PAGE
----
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Role of photoexcited nitrogen dioxide chemistry on ozone formation and emission control strategy over the Pearl River Delta, China
Zhang, R., G. Sarwar, J. Fung, AND A. Lau. Role of photoexcited nitrogen dioxide chemistry on ozone formation and emission control strategy over the Pearl River Delta, China. Atmospheric Research. Elsevier Science BV, Amsterdam, Netherlands, 132133:332-344, (2013).
The National Exposure Research Laboratory′s (NERL′s) Atmospheric Modeling and Analysis Division (AMAD) conducts research in support of EPA′s mission to protect human health and the environment. AMAD′s research program is engaged in developing and evaluating predictive atmospheric models on all spatial and temporal scales for forecasting the Nation′s air quality and for assessing changes in air quality and air pollutant exposures, as affected by changes in ecosystem management and regulatory decisions. AMAD is responsible for providing a sound scientific and technical basis for regulatory policies based on air quality models to improve ambient air quality. The models developed by AMAD are being used by EPA, NOAA, and the air pollution community in understanding and forecasting not only the magnitude of the air pollution problem, but also in developing emission control policies and regulations for air quality improvements.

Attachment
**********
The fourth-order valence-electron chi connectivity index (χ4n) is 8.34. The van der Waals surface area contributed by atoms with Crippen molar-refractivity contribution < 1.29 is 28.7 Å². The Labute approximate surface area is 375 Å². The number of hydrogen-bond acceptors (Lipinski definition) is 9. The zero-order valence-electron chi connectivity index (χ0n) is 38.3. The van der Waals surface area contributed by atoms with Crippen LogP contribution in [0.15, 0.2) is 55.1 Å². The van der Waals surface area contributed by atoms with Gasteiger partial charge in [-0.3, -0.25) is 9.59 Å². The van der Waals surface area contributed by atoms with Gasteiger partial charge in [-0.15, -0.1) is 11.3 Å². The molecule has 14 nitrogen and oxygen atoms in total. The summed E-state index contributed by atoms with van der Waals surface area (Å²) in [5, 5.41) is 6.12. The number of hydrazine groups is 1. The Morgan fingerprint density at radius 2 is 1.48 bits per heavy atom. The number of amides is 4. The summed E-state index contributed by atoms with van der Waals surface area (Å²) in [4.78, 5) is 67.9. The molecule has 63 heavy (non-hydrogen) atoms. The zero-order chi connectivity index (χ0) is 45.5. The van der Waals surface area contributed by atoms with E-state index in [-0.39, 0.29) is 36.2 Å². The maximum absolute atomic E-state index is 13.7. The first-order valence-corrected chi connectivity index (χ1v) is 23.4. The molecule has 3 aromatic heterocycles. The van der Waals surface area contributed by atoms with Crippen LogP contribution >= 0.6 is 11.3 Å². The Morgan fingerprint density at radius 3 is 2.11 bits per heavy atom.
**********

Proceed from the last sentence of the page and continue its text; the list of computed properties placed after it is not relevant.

A new hydroxyl radical formation pathway via photo-excited nitrogen dioxide chemistry is incorporated into a chemistry-only box model as well as a 3D air quality model to examine its potential role on ozone formation and emission control strategy over the Pearl River Delta region in China. While the box model results suggest that the photo-excited nitrogen dioxide chemistry can substantially enhance ozone at high NOx and VOC concentrations, results of 3D air quality model show only a moderate increase in ozone. Though the photo-excited nitrogen dioxide chemistry enhances ozone by a maximum of 10 ppbV over the urban area in the vicinity of abundant NOx and VOC concentrations, its typical enhancements range between 2 and 3 ppbV. It enhances ozone within the entire planetary boundary layer under conditions featured in weak synoptic wind, abundant water vapor and strong land–sea breeze circulation. No significant improvement in model performance statistics for ozone is found with the photo-excited nitrogen dioxide chemistry. The photo-excited nitrogen dioxide chemistry marginally changes ozone responses to NOx and VOC emission controls.